On remand, the IJ found that petitioner was ineligi ble for a waiver of inadmissibility because there is no parallel ground of exclusion for the offense of unautho rized use of a motor vehicle. Pet. App. 1a-4a. The BIA agreed with the IJ and dismissed petitioner's appeal. Id. at 5a. After the court of appeals remanded the case on joint motion of the parties, App., infra, 3a-4a, the BIA "f[ou]nd no reason to disturb [its] previous decision to find [petitioner] removable as charged and ineligible for a waiver of inadmissibility," id. at 2a. The BIA therefore dismissed petitioner's appeal. Id. at 1a-2a.

3. The court of appeals denied petitioner's petition for review. Pet. App. 6a-7a. It rejected petitioner's con tention that the Texas offense of unauthorized use of a motor vehicle is not a "crime of violence" under 18 U.S.C. 16(b), finding the claim foreclosed by its decision in Galvan-Rodriguez, supra. Pet. App. 7a. The court also rejected petitioner's contention that he was eligible for a waiver of inadmissibility. Ibid.2

ARGUMENT

Petitioner renews his contention (Pet. 3-4) that the Texas offense of unauthorized use of a motor vehicle is not a "crime of violence" under 18 U.S.C. 16(b). The IJ, BIA, and court of appeals all correctly rejected that con tention, and further review is unwarranted.

A person commits the offense of unauthorized use of a motor vehicle if he "intentionally or knowingly oper ates another's * * * motor-propelled vehicle without the effective consent of the owner." Tex. Penal Code § 31.07(a) (West 1992). At the time petitioner committed that offense, it was a "felony of the third degree," id. § 31.07(b); at the time he was sentenced, it was a "state jail felony," id. § 31.07(b) (1995).3 An offense is a "crime of violence" under 18 U.S.C. 16(b) if it is "a felony" that, "by its nature, involves a substantial risk that physical force against the person or property of another may be used in the course of committing the offense." Peti tioner does not dispute that the Texas offense of unau thorized use of a motor vehicle is a felony. But he ar gues that the offense "does not involve a substantial risk of physical force against the property of another in the commission of a felony." Pet. 3. That argument lacks merit and does not warrant review by this Court.

In United States v. Galvan-Rodriguez, 169 F.3d 217, cert. denied, 528 U.S. 837 (1999), the decision on which it relied here, the Fifth Circuit correctly held that the unauthorized use of a motor vehicle involves a substan tial risk of the use of physical force against the property of another because the offense "carries a substantial risk that the vehicle might be broken into, 'stripped,' or van dalized." Id. at 219. Contrary to petitioner's assertion (Pet. 3-4), Galvan-Rodriguez is consistent with this Court's subsequent decision in Leocal v. Ashcroft, 543 U.S. 1 (2004), which held that the use of physical force contemplated by 18 U.S.C. 16(b) "requir[es] a higher mens rea than * * * merely accidental or negligent conduct," 543 U.S. at 11. Since Galvan-Rodriguez relied on the risk that the vehicle would be broken into, "stripped," or vandalized, and since such conduct is in tentional, not accidental or negligent, Galvan-Rodriguez is "fully consistent" with Leocal, as the Fifth Circuit has recently held. Brieva-Perez v. Gonzales, 482 F.3d 356, 361 (5th Cir. 2007). Petitioner cites no decision of any court of appeals-either before Leocal or after-holding that unauthorized use of a motor vehicle is not a "crime of violence" under 18 U.S.C. 16(b), and we are not aware of any.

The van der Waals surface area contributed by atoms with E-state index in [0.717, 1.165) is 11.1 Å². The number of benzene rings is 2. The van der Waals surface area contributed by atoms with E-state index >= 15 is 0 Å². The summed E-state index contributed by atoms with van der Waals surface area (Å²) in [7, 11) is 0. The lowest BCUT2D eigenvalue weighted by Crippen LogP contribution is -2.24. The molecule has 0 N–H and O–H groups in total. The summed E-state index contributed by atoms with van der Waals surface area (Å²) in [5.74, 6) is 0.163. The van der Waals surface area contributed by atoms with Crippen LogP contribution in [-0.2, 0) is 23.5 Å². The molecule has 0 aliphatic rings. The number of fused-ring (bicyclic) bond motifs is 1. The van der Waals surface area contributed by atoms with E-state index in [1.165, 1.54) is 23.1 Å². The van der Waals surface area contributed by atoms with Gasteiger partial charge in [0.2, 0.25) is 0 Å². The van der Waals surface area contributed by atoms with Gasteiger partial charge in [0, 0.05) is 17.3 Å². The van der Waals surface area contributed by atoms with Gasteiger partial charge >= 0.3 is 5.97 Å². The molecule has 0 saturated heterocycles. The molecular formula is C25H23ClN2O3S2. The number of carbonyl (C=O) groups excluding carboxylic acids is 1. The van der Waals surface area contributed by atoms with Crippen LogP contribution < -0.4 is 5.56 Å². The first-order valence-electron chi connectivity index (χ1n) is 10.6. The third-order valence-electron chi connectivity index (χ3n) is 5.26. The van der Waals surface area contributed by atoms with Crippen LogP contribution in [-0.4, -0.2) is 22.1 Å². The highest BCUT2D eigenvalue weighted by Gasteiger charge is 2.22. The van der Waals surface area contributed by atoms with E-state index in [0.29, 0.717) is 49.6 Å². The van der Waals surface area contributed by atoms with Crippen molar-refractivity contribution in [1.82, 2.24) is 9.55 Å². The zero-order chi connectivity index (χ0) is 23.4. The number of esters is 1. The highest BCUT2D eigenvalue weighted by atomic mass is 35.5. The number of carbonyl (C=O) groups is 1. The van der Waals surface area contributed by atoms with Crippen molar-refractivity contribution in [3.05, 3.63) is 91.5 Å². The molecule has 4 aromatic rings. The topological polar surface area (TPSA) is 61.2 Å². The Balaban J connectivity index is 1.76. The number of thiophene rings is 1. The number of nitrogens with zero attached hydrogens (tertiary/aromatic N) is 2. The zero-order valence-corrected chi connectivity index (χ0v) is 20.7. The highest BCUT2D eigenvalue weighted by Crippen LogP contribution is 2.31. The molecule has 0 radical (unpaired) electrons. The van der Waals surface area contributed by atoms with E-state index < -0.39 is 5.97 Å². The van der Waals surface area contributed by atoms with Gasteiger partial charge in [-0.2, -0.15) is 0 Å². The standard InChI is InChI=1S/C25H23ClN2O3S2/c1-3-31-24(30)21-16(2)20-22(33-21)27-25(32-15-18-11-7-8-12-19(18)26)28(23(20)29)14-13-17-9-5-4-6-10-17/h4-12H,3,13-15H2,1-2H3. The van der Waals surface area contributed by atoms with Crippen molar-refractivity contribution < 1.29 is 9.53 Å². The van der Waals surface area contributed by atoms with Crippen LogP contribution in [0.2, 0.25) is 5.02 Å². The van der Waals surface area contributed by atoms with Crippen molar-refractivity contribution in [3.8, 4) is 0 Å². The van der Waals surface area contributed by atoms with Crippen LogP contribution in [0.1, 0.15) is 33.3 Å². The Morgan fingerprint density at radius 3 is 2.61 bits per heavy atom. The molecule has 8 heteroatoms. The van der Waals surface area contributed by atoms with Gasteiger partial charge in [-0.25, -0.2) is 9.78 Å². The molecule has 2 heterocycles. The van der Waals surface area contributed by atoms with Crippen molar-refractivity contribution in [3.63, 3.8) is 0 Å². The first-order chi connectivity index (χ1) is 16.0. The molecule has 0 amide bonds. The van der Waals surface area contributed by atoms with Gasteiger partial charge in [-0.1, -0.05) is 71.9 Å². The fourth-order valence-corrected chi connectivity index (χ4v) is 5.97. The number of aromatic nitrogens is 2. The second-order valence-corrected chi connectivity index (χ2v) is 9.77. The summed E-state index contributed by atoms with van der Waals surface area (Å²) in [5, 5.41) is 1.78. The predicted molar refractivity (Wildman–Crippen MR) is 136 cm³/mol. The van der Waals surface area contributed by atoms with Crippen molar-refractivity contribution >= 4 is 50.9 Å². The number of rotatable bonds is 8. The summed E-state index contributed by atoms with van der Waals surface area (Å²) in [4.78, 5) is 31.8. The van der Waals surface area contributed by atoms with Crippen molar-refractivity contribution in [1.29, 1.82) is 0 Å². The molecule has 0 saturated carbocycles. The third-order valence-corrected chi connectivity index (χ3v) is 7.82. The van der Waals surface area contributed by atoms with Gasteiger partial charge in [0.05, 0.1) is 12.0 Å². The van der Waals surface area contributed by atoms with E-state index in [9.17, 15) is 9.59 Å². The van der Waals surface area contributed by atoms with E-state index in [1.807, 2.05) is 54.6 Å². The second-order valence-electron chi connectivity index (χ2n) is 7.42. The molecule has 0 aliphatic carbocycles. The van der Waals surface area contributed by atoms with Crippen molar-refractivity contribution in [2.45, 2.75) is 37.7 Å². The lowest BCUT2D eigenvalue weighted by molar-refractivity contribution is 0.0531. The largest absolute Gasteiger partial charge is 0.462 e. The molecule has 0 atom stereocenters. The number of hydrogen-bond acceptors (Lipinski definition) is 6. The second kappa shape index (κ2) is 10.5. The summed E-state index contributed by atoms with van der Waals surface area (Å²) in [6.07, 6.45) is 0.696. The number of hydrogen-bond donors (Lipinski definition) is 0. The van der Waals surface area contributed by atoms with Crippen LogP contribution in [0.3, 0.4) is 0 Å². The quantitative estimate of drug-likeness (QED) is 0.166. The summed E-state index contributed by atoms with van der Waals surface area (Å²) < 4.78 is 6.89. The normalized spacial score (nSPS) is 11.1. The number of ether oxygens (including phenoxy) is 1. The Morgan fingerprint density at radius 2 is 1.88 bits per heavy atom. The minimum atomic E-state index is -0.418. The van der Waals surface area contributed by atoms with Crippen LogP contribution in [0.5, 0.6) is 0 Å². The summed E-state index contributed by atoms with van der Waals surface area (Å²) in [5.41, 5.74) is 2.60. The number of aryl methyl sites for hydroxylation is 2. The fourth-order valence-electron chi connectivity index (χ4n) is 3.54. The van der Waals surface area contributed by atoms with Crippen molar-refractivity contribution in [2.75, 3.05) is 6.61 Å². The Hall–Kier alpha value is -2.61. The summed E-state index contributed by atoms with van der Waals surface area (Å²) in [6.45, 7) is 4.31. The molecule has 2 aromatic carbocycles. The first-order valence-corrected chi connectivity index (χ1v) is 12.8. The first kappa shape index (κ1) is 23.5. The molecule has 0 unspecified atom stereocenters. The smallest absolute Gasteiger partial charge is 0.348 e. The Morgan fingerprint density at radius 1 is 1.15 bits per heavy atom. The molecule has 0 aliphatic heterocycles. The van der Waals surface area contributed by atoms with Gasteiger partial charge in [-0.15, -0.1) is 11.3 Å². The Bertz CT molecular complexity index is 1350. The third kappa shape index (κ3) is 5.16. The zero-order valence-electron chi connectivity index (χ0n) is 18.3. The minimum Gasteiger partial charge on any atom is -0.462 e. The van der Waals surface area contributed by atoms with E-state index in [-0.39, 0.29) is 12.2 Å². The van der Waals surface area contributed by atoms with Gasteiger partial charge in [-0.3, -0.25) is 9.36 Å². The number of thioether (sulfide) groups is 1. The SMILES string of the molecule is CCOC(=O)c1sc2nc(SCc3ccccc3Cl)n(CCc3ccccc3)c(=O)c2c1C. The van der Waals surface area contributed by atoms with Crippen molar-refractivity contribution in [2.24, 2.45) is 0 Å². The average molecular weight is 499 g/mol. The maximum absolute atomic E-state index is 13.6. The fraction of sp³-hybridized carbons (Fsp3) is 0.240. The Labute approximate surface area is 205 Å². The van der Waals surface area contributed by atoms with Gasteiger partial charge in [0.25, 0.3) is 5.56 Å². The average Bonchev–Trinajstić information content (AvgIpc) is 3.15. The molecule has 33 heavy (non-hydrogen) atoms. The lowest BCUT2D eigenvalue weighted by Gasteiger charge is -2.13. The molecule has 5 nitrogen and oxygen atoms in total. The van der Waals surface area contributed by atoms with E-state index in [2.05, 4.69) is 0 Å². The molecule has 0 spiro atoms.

CONCLUSION

The petition for a writ of certiorari should be denied.

Respectfully submitted.

PAUL D. CLEMENT
Solicitor General
PETER D. KEISLER
Assistant Attorney General
DONALD E. KEENER
JENNIFER PAISNER
Attorneys

JULY 2007

 

 

1 The INS's immigration-enforcement functions have since been transferred to United States Immigration and Customs Enforcement in the Department of Homeland Security. See 6 U.S.C. 251 (Supp. IV 2004).

2 Petitioner does not seek review of the court of appeals' holding that he is ineligible for a waiver of inadmissibility.

3 A felony of the third degree was punishable by between two and ten years in "the institutional division of the Texas Department of Criminal Justice" or by a maximum of one year in "a community correctional facility." Tex. Penal Code § 12.34(a) (West 1992). A state jail felony was punishable by between 180 days and two years in "a state jail." Id. § 12.35(a) (1995).